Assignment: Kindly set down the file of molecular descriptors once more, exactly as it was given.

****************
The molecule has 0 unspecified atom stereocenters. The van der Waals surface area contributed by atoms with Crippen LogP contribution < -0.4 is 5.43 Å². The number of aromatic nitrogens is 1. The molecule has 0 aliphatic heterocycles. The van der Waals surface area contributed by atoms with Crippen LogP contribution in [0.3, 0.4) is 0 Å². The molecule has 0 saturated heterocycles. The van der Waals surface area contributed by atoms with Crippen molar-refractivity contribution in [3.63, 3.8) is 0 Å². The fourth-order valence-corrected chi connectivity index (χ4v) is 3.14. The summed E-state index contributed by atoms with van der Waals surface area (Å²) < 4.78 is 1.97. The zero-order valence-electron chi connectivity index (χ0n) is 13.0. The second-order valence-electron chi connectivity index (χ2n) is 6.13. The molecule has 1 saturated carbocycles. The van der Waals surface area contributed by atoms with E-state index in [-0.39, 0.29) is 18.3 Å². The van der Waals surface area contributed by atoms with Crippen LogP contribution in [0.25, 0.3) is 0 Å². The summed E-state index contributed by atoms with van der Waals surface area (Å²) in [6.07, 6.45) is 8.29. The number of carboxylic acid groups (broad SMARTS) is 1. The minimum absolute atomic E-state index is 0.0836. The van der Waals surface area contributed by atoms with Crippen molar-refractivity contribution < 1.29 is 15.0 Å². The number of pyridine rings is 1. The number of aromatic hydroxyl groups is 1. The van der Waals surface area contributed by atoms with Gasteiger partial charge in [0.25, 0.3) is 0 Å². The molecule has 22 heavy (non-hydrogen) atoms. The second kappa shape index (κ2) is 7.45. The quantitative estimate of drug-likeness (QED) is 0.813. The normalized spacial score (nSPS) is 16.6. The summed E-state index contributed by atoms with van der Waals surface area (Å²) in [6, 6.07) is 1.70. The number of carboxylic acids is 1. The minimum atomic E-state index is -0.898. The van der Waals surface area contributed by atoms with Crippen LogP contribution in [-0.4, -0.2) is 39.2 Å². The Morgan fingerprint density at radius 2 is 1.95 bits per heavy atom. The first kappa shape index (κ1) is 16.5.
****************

The molecule has 0 unspecified atom stereocenters. The van der Waals surface area contributed by atoms with Crippen LogP contribution < -0.4 is 5.43 Å². The number of aromatic nitrogens is 1. The molecule has 0 aliphatic heterocycles. The van der Waals surface area contributed by atoms with Crippen LogP contribution in [0.3, 0.4) is 0 Å². The molecule has 0 saturated heterocycles. The van der Waals surface area contributed by atoms with Crippen molar-refractivity contribution in [3.63, 3.8) is 0 Å². The fourth-order valence-corrected chi connectivity index (χ4v) is 3.14. The summed E-state index contributed by atoms with van der Waals surface area (Å²) < 4.78 is 1.97. The zero-order valence-electron chi connectivity index (χ0n) is 13.0. The second-order valence-electron chi connectivity index (χ2n) is 6.13. The molecule has 1 saturated carbocycles. The van der Waals surface area contributed by atoms with E-state index in [-0.39, 0.29) is 18.3 Å². The van der Waals surface area contributed by atoms with Crippen LogP contribution in [0.25, 0.3) is 0 Å². The summed E-state index contributed by atoms with van der Waals surface area (Å²) in [6.07, 6.45) is 8.29. The number of carboxylic acid groups (broad SMARTS) is 1. The minimum absolute atomic E-state index is 0.0836. The van der Waals surface area contributed by atoms with Crippen molar-refractivity contribution < 1.29 is 15.0 Å². The number of pyridine rings is 1. The number of aromatic hydroxyl groups is 1. The van der Waals surface area contributed by atoms with Gasteiger partial charge in [0.25, 0.3) is 0 Å². The molecule has 22 heavy (non-hydrogen) atoms. The second kappa shape index (κ2) is 7.45. The quantitative estimate of drug-likeness (QED) is 0.813. The normalized spacial score (nSPS) is 16.6. The summed E-state index contributed by atoms with van der Waals surface area (Å²) in [6, 6.07) is 1.70. The number of carboxylic acids is 1. The minimum atomic E-state index is -0.898. The van der Waals surface area contributed by atoms with Crippen LogP contribution in [-0.4, -0.2) is 39.2 Å². The Morgan fingerprint density at radius 2 is 1.95 bits per heavy atom. The first kappa shape index (κ1) is 16.5.